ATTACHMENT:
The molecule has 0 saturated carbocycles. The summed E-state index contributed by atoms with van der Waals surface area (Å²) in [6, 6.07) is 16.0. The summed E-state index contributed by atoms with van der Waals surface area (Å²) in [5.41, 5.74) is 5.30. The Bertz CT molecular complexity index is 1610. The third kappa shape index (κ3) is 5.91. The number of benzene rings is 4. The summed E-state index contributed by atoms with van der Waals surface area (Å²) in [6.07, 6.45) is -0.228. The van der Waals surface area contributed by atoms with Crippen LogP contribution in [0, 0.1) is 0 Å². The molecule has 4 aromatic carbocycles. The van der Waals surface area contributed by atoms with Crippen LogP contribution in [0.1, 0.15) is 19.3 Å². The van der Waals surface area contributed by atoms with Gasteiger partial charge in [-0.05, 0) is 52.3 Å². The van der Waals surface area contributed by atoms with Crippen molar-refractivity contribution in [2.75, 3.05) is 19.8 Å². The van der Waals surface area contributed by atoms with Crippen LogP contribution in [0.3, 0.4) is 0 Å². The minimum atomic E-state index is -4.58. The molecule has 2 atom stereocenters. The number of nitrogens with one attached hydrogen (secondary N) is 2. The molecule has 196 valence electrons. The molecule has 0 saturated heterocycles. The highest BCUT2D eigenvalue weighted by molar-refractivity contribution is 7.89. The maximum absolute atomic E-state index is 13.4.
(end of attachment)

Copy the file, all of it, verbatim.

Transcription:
The molecule has 0 saturated carbocycles. The summed E-state index contributed by atoms with van der Waals surface area (Å²) in [6, 6.07) is 16.0. The summed E-state index contributed by atoms with van der Waals surface area (Å²) in [5.41, 5.74) is 5.30. The Bertz CT molecular complexity index is 1610. The third kappa shape index (κ3) is 5.91. The number of benzene rings is 4. The summed E-state index contributed by atoms with van der Waals surface area (Å²) in [6.07, 6.45) is -0.228. The van der Waals surface area contributed by atoms with Crippen LogP contribution in [0, 0.1) is 0 Å². The molecule has 4 aromatic carbocycles. The van der Waals surface area contributed by atoms with Crippen LogP contribution in [0.1, 0.15) is 19.3 Å². The van der Waals surface area contributed by atoms with Gasteiger partial charge in [-0.05, 0) is 52.3 Å². The van der Waals surface area contributed by atoms with Crippen molar-refractivity contribution in [2.75, 3.05) is 19.8 Å². The van der Waals surface area contributed by atoms with Crippen LogP contribution in [0.3, 0.4) is 0 Å². The minimum atomic E-state index is -4.58. The molecule has 2 atom stereocenters. The number of nitrogens with one attached hydrogen (secondary N) is 2. The molecule has 196 valence electrons. The molecule has 0 saturated heterocycles. The highest BCUT2D eigenvalue weighted by molar-refractivity contribution is 7.89. The maximum absolute atomic E-state index is 13.4.